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Stealth Dyslexia: Could Your Child Have an Issue?


Reese was 17 years old when he was finally diagnosed with dyslexia. He was a fluent reader and slipped through the cracks until his senior year in high school.

When you hear ‘dyslexia’ the first image that comes to mind for most people is someone who can’t read.

It’s exactly why stealth dyslexics and kids with dysgraphia so often slip through the cracks.

As Reese’s Dad said “well if he can read – what’s the problem? How can he even have dyslexia?”

For years Reese had managed to coast because he was gifted and had developed compensations to get around his weaknesses with reading and especially writing.

It’s no wonder Reese’s self-esteem was eroding. He knew he was smart in many ways which made it all the more confusing why it seemed impossible to get his thoughts down on paper.

What Is Stealth Dyslexia?

Stealth Dyslexia as defined by Dr Fernette and Brock Eide is when a person is able to read and comprehend, is often bright but struggles with oral reading, sounding out new, long words and often has difficulties from moderate to severe with spelling and writing.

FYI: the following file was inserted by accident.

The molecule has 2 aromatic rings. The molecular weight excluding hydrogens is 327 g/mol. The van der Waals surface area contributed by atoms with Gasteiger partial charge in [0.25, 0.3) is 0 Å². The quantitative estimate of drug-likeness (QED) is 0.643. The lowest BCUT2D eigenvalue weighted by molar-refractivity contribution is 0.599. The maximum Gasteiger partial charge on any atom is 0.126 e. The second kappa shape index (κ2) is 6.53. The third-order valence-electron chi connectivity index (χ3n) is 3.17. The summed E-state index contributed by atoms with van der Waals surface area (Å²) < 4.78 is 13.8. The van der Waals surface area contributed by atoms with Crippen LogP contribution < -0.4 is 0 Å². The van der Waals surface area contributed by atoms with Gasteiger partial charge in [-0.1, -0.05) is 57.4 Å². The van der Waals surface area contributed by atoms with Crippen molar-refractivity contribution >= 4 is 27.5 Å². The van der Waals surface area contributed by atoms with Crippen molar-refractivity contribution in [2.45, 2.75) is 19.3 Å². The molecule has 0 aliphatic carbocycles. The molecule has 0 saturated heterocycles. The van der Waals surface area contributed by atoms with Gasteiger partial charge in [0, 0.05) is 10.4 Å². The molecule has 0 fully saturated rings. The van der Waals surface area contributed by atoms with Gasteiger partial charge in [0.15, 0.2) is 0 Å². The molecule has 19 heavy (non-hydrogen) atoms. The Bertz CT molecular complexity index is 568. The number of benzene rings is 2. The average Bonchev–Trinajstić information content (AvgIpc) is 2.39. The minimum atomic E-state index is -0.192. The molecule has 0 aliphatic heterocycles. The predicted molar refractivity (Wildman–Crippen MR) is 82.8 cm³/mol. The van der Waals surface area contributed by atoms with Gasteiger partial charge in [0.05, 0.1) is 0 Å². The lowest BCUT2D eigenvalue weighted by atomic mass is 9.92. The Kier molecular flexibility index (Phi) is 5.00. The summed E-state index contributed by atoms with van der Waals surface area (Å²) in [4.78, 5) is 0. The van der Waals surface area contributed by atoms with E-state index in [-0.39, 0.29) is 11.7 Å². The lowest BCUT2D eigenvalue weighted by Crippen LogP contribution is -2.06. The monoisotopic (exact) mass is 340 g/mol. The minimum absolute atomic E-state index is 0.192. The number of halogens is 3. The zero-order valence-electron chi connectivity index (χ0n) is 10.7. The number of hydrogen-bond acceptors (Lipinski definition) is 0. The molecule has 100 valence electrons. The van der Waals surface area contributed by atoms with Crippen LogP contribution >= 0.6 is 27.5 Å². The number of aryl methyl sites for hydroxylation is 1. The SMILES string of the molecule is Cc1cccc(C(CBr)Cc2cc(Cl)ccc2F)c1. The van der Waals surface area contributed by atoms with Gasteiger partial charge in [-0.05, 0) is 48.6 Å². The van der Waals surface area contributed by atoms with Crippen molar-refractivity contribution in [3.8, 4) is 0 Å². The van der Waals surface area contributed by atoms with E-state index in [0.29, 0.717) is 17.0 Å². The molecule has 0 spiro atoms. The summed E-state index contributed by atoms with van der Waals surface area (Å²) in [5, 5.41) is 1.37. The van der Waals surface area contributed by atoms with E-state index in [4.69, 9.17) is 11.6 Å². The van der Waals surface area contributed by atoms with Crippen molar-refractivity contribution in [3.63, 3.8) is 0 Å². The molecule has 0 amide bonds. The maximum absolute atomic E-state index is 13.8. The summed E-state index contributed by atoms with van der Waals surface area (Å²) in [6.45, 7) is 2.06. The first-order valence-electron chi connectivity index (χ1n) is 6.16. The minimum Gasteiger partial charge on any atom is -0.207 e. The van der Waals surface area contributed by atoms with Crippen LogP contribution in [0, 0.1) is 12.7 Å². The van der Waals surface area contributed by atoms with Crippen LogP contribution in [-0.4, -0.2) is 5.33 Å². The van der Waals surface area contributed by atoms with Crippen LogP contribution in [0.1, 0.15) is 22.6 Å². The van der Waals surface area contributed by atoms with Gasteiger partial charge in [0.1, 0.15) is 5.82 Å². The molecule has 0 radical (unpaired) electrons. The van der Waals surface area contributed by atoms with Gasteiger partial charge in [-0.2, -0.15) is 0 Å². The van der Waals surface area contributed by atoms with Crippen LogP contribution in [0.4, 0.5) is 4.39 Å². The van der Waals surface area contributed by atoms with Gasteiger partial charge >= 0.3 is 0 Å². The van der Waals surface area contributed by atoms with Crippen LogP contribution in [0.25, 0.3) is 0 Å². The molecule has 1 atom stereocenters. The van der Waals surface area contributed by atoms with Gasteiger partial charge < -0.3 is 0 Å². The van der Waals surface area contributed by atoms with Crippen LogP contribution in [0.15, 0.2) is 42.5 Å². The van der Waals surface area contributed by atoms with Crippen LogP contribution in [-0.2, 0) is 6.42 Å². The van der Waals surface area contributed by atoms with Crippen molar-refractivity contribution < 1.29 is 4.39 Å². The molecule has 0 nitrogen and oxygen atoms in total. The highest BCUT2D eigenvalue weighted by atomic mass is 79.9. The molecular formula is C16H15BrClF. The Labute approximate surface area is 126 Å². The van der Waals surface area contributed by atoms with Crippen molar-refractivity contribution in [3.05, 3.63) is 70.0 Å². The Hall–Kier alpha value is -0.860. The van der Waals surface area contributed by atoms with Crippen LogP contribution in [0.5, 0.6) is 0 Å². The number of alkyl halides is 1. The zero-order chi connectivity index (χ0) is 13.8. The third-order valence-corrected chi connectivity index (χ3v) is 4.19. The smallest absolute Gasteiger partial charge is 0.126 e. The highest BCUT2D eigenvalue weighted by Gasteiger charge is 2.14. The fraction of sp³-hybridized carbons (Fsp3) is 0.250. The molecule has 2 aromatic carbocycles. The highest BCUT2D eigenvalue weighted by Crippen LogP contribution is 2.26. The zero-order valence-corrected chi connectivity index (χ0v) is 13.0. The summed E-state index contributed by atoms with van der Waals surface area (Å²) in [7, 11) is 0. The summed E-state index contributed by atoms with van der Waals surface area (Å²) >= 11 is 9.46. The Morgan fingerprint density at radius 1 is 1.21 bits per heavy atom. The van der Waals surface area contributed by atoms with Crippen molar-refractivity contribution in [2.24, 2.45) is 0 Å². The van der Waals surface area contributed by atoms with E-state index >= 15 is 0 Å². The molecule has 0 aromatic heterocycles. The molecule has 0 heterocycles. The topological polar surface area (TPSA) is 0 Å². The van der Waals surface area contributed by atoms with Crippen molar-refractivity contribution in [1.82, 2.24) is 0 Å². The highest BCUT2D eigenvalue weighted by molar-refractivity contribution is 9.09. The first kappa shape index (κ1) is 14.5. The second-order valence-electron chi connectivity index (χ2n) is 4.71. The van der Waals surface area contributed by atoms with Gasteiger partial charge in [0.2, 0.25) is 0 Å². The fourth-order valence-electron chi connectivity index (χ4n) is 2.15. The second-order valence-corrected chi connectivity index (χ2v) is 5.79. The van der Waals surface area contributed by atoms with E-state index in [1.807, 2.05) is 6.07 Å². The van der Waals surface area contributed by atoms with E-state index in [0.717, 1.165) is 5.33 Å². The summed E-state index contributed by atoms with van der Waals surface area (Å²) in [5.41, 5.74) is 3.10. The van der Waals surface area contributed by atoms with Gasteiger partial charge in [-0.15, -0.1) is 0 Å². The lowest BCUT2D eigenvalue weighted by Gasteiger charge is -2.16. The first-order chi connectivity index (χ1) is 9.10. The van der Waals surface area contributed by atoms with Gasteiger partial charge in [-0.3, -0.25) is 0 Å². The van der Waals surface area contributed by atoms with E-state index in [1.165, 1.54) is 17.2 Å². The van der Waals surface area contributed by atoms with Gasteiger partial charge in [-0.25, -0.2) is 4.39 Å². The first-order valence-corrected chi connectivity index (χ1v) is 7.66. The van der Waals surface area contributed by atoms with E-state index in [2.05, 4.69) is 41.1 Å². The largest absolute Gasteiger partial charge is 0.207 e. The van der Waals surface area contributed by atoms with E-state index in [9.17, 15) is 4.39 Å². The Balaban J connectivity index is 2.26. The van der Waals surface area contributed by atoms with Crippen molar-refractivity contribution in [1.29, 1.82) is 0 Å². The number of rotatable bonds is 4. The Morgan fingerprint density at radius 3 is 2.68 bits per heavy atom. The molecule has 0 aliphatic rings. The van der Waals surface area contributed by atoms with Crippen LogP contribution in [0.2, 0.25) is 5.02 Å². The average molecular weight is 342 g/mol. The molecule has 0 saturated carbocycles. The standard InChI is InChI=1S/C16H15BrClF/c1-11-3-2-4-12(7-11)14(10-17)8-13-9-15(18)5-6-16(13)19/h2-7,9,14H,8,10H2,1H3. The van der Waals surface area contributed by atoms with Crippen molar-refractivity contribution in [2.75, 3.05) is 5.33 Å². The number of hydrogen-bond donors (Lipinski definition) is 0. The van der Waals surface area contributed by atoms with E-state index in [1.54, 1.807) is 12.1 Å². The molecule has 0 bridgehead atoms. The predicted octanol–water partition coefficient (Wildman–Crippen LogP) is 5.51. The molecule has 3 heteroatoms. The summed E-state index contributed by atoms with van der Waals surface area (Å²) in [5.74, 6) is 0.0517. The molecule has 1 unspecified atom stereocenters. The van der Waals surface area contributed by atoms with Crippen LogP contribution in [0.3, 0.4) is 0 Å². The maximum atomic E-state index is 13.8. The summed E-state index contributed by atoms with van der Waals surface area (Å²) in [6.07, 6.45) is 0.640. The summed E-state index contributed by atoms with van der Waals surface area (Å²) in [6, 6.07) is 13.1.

If these kids do get a diagnosis – dysgraphia is often their biggest challenge.

Why These Kids Are Mistaken for Lazy or Careless

Their challenges are often missed and blamed on factors that teachers and parents believe to be within the child’s control.

These kids are often thought of as lazy, careless, not working to their potential or even defiant. They are constantly told they just need to focus better and to ‘apply themselves’.

And it’s no wonder others assume they are capable and are simply not trying because they often have above average IQ’s. They can tell you all about a topic verbally and have excellent critical thinking but ask them to do it on paper and it’s another story.

The Difficulty of Detecting Stealth Dyslexia 

Those with stealth dyslexia are most likely to slip through the cracks in their formative years in elementary school, sometimes even getting by in middle school. It’s usually in high school that the real frustration and struggle becomes undeniable.

While they appear to read fluently, there are quite a few compensations that they rely on that goes unnoticed by their educators. Where they fall short with weak auditory and visual processing that’s necessary for reading, they instead use their superior oral language skills, above average IQ and highly developed contextual memory and problem solving skills to read and comprehend.